Tuesday, April 5, 2011

Broken Shells – The Sand Dollar Part 1

Brothers and sisters, we do not want you to be uninformed about those who sleep in death, so that you do not grieve like the rest of mankind, who have no hope. For we believe that Jesus died and rose again, and so we believe that God will bring with Jesus those who have fallen asleep in him. 1 Thessalonians 4:13-14

I’m jumping out of order as to the time sequence of events with this post. I hope you’ll pardon the interruption. Maybe the stories from Peter’s final week and the time right after are too tender. All I know is that this is what I feel impressed to share with you this week… a story from my retreat the other week at the beach.

We had such a wonderful time with gorgeous weather. We walked and ran on the beach every day. It provided a place to process and pray over things God revealed in our study and reading. All week long as we walked the sand stretched out empty before us. Mom commented at the lack of shells. The Cherry Grove beach area wasn’t known to be a great shell beach. But the sand before us each day looked more like asphalt. The shells just didn’t exist.

Thursday we had visited a different beach up north. The abundance of shells contrasted sharply with the beach at our condo. While walking that day I’d stumbled upon half a sand dollar. I scooped it up joyfully. I’d found a great picture of a broken sand dollar just the day before, and purchased it as tribute to the special friendship between Peter and his best friend Justin. When it was time to bury Peter, Justin had asked permission to place something special in the coffin to be buried with him. He had chosen a sand dollar, special to him from a beach excursion. He had written to explain he’d chosen the sand dollar as a sign of understanding. Knowing the legend of the sand dollar, how the pieces of shell inside the sand dollar that look like doves, are messengers of peace and goodwill when the shell is broken, Justin had given the shell to Peter knowing Peter was now in peace. It was a precious moment for all of us. I now could include the real shell along with the picture when I framed it back home.

I woke up our last day planning to run. However, I woke up off… dreading the end of my retreat maybe? But with high tide that afternoon, the morning would be the best time to run. I forced myself out the door to conquer the turmoil I felt inside.

I hit the beach heading toward the north pier. I moved out to the firmer sand and encountered a surprise. The beach was COVERED with shells. Broken pieces of shells littered the entire beach from dunes to water’s edge. I crunched as I ran and marveled, questioning what God had planned. Between how I felt, the intimacy of the week, and knowing home was drawing near, I knew this would be no ordinary run.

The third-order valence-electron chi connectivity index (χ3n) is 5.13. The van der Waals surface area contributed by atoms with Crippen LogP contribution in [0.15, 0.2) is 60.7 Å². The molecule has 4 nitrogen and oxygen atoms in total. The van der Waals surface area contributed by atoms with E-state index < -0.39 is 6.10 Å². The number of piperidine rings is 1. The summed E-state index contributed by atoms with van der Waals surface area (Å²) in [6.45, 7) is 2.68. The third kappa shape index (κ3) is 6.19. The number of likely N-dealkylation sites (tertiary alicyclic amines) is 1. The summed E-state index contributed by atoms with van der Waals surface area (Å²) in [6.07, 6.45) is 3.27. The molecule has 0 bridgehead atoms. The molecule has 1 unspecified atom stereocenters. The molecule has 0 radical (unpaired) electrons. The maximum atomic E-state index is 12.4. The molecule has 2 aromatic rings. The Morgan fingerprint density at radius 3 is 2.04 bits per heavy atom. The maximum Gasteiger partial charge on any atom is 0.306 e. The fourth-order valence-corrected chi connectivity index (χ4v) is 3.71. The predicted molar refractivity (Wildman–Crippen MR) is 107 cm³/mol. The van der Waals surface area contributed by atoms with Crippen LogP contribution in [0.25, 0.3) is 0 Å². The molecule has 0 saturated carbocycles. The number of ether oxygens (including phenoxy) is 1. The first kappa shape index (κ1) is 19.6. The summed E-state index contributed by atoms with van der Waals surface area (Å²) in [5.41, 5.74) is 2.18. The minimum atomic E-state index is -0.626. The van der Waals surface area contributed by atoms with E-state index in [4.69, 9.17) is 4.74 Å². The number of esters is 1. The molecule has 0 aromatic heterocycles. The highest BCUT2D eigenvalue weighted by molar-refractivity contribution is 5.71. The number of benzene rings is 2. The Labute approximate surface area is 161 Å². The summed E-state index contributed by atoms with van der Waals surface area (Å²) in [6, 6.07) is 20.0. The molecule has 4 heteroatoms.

As I ran I remembered how the Chapman’s described burying their daughter in their book Choosing to See. They called Maria’s body her “shell”.

Soon my eyes scanned the shells enjoying the colors and beauty. Suddenly I spotted another half sand dollar, this one even better than the one I found the previous day. I scooped it up thinking I’d now have one to give to Justin. Shortly thereafter I found another piece- a piece for Mom I thought. As I continued to run, I thought how if so many pieces of sand dollar littered the beach, maybe I could find a whole one. I stopped running and searched more earnestly. But then, as I looked, I heard God whisper You’re not going to find a whole one.

That’s when I broke down. As the tears streamed down my face, I realized I’d connected Peter to the sand dollar. Searching for the whole sand dollar represented my longing for my son back, whole and complete. I dreaded going home because I’d have to face yet again the reality of his absence. I missed Peter so much.

I started running again as tears continued to fall. It helped to acknowledge the hurt and loss. But it hurt. I touched the north pier and headed back. The tears had basically subsided when I saw another piece of sand dollar. Then I saw another, and another. For the longest stretch a piece of sand dollar matched me stride for stride. Each piece called out at me…Broken. Gone. He won’t be there. They mocked me as I ran and the tears streamed once more.